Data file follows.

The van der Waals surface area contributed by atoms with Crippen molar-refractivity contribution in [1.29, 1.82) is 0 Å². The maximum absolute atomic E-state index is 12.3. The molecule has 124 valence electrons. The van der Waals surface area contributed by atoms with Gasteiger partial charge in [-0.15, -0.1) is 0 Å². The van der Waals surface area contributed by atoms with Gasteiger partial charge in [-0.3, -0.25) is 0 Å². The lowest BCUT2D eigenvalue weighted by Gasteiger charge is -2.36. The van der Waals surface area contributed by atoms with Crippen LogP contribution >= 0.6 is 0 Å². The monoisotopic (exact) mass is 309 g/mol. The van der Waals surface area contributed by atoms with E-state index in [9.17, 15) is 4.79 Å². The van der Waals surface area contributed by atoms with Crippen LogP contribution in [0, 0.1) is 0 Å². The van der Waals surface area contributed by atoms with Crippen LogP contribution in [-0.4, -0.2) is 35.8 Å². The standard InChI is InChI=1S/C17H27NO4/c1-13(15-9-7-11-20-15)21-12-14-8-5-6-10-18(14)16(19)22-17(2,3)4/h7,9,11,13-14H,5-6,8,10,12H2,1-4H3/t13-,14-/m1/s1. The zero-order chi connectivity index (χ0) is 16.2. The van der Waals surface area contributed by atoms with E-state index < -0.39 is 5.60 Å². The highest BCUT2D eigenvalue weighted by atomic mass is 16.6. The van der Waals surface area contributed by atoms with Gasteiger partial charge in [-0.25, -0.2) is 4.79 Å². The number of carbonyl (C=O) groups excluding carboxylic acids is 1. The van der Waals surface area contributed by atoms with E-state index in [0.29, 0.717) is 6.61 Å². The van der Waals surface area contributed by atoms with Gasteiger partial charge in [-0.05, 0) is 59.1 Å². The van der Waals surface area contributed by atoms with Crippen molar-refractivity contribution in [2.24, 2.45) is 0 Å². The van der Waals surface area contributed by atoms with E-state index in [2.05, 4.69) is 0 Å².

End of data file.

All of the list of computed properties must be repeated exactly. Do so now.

The van der Waals surface area contributed by atoms with Crippen molar-refractivity contribution in [1.29, 1.82) is 0 Å². The maximum absolute atomic E-state index is 12.3. The molecule has 124 valence electrons. The van der Waals surface area contributed by atoms with Gasteiger partial charge in [-0.15, -0.1) is 0 Å². The van der Waals surface area contributed by atoms with Gasteiger partial charge in [-0.3, -0.25) is 0 Å². The lowest BCUT2D eigenvalue weighted by Gasteiger charge is -2.36. The van der Waals surface area contributed by atoms with Crippen LogP contribution >= 0.6 is 0 Å². The monoisotopic (exact) mass is 309 g/mol. The van der Waals surface area contributed by atoms with E-state index in [9.17, 15) is 4.79 Å². The van der Waals surface area contributed by atoms with Crippen LogP contribution in [0, 0.1) is 0 Å². The van der Waals surface area contributed by atoms with Crippen LogP contribution in [-0.4, -0.2) is 35.8 Å². The standard InChI is InChI=1S/C17H27NO4/c1-13(15-9-7-11-20-15)21-12-14-8-5-6-10-18(14)16(19)22-17(2,3)4/h7,9,11,13-14H,5-6,8,10,12H2,1-4H3/t13-,14-/m1/s1. The zero-order chi connectivity index (χ0) is 16.2. The van der Waals surface area contributed by atoms with E-state index < -0.39 is 5.60 Å². The highest BCUT2D eigenvalue weighted by atomic mass is 16.6. The van der Waals surface area contributed by atoms with Gasteiger partial charge in [-0.25, -0.2) is 4.79 Å². The number of carbonyl (C=O) groups excluding carboxylic acids is 1. The van der Waals surface area contributed by atoms with E-state index in [0.29, 0.717) is 6.61 Å². The van der Waals surface area contributed by atoms with Gasteiger partial charge in [-0.05, 0) is 59.1 Å². The van der Waals surface area contributed by atoms with Crippen molar-refractivity contribution in [2.24, 2.45) is 0 Å². The van der Waals surface area contributed by atoms with E-state index in [2.05, 4.69) is 0 Å².